Omitted 2010-11. Professor McKinney.2016-17: Not offered
This course examines the structure of matter from both a microscopic and macroscopic viewpoint. We begin with a detailed discussion of the physical structure of atoms, followed by an analysis of how the interactions between atoms lead to the formation of molecules. The relationship between the structures of molecular compounds and their properties is then described. Experiments in the laboratory provide experience in conducting quantitative chemical measurements and illustrate principles discussed in the lectures.
Although this course has no prerequisites, students with a limited background in secondary school science should confer with one of the Chemistry 11 instructors before registration. Four class hours and three hours of laboratory per week.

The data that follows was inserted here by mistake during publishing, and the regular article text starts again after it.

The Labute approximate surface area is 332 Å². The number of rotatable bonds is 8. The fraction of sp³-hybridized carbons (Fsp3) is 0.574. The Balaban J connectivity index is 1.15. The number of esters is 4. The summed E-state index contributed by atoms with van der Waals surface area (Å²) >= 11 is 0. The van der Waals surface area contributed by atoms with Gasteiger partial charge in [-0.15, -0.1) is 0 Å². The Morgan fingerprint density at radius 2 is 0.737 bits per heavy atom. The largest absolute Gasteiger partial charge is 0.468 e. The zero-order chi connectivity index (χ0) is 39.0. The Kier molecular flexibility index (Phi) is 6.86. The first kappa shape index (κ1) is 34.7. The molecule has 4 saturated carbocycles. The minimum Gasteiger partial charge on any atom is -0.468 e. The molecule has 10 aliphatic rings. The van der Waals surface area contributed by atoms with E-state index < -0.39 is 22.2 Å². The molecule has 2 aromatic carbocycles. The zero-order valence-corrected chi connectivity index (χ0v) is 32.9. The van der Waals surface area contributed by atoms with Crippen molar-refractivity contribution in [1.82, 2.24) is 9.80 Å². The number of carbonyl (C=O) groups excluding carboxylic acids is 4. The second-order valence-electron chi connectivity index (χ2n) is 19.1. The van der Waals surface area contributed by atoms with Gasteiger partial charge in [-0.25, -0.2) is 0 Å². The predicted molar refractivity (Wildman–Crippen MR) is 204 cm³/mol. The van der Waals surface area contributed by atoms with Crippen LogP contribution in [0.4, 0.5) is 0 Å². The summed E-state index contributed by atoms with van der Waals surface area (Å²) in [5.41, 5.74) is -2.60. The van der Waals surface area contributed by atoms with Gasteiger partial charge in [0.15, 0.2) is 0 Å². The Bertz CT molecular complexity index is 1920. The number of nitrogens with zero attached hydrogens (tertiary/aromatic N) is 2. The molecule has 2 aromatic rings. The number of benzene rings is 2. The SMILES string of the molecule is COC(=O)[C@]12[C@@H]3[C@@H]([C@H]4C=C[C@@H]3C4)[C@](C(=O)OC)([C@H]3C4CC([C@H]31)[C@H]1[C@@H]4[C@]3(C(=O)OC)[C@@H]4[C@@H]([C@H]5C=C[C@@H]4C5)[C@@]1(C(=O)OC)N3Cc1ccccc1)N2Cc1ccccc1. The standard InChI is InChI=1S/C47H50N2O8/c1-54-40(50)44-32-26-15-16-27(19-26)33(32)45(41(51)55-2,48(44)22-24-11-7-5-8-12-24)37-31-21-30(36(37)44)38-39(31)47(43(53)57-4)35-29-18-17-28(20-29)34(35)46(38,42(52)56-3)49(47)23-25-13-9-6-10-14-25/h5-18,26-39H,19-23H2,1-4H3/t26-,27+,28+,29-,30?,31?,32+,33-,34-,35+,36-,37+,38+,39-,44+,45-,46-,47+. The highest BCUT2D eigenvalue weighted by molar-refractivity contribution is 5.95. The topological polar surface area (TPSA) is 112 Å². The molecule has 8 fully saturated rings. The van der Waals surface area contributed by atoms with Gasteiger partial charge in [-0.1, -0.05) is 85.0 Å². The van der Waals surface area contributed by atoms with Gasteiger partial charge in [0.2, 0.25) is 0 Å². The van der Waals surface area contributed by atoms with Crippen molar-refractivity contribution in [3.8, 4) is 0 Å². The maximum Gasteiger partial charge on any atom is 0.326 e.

Fall semester: Professors Jaswal and McKinney. Spring semester: Professor Burkett.
2016-17: Offered in Fall 2016 and Spring 2017
The concepts of thermodynamic equilibrium and kinetic stability are studied. Beginning with the laws of thermodynamics, we will develop a quantitative understanding of the factors which determine the extent to which chemical reactions can occur before reaching equilibrium. Chemical kinetics is the study of the factors, such as temperature, concentrations, and catalysts, which determine the speeds at which chemical reactions occur. Appropriate laboratory experiments supplement the lecture material. Four class hours and three hours of laboratory work per week.
Requisite: Chemistry 11 or 15 (this requirement may be waived for exceptionally well-prepared students; consent of the instructor is required); and Mathematics 11 or its equivalent. Fall semester: Professor Snyder. Spring semester: Professor Snyder.2016-17: Offered in Fall 2016 and Spring 2017